‘At Downtown Crossing // he trail the shoppers, buying nothing, & rub / his rented nose. He know: myself am hell. / His feet unmoved in the snow.’
‘How many times in the dark? A brick for every freedom to hold its dream in. Will the Sun make his own grim entrance?’
You said you were an ant, eyes frozen / on an indigo wave looming over the world. / (You reset every time / you move forward.)
‘All the bitter things, one by one, in a rush, / She wants to swallow. Clothed in blueblack scales in a forest of iodine-colored seaweeds, / She wants to be chased by a shark.’
Journalist and music critic Hua Hsu talks to Ashok Kondabolu about the best and worst of his dad’s record collection and how his fascination with rap beef inspired his upcoming book
‘my hulled hands crash against the tide / to the unloved I will offer / a part of me / in hope my wards will be made complete / for another life’
‘when I am dark/ when I am no more light/ when I am no / more an abomination/ when I am no more shame/ when I am face / again/ when the collective being of me worships god, family, / education and the collective administrative silver spoon, / then I will be back in the fold.’
‘When the Japanese were in power, I realized that the Dutch East Indies with all of its aristocratic ways, was finished. I must have the guts to say goodbye to it. And whatever fate befalls me, I will remain here.’
‘We are given a face, / which means we are given / a vessel of blood to call body, / & lungs–that know the alchemy / of altering wind into breath–the way / plants are always transforming / someone’s last words / into oxygen.’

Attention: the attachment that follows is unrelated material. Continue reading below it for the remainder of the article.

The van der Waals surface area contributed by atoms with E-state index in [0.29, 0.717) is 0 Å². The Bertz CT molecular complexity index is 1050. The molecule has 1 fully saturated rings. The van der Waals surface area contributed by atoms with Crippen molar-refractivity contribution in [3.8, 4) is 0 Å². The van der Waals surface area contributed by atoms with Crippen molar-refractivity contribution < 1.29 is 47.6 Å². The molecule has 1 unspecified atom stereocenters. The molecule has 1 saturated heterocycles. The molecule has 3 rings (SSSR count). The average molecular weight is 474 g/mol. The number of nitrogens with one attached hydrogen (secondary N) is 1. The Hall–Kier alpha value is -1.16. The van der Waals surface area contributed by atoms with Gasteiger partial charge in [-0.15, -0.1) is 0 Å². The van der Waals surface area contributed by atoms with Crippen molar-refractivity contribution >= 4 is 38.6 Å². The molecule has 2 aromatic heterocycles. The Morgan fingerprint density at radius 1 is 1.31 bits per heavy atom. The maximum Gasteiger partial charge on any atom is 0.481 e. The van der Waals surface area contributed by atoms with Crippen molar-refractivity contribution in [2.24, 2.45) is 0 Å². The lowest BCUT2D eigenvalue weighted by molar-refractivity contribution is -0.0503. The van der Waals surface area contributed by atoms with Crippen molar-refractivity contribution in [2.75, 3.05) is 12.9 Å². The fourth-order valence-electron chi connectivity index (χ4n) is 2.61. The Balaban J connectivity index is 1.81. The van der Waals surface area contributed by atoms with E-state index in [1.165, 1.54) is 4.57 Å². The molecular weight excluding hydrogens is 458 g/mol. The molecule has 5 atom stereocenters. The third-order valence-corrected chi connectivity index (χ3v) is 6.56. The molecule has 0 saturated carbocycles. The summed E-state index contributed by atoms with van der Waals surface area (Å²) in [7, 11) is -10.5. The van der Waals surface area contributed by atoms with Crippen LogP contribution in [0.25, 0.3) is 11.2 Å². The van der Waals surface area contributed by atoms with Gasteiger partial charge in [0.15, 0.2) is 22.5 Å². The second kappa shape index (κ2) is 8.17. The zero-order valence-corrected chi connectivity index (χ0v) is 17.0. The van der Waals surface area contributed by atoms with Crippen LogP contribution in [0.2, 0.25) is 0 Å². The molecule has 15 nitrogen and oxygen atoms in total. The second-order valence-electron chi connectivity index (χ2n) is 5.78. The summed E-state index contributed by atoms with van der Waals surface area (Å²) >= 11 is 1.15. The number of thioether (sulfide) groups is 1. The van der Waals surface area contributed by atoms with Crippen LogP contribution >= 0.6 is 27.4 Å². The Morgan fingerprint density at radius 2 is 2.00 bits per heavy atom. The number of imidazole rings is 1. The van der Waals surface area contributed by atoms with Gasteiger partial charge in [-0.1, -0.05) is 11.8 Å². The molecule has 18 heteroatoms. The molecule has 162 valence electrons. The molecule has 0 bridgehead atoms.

‘You brace yourself against the oncoming. But today the sea glistens like the fish you used to scale.’
‘Murder is to mitosis is to mercy. / We are mostly legs too: part tendon, part pardon, kicking / or curling.’
‘In this way, people kept talking about her, and she continued to come to family gatherings. In the eyes of my relatives, she remained a problem that refused to be simplified.’
‘If not agates, then barnacles, if not / sweet-smelling seaweed, then shattered shells./ The traveler need not journey on. // If not mussels, then sea glass, if not // smooth surfaces, then rocks pocked by anemones. / The traveler’s journey is one of return.’
‘Match lit by a shadow’s curiosity. / Though I was not there for it, I still tasted their meat // and their marrow held a sweetness.’
‘Do you hear / the rainfall beating / on cowhide skin / father? It is the life / of autumn, / supernova / booming’
‘Your mouth a little wound with a little reason to be / involved is why alienation is a body part, which moves / you to harshly ask if death really wanted what it wanted, / if its sole duty is to be observed all the time.’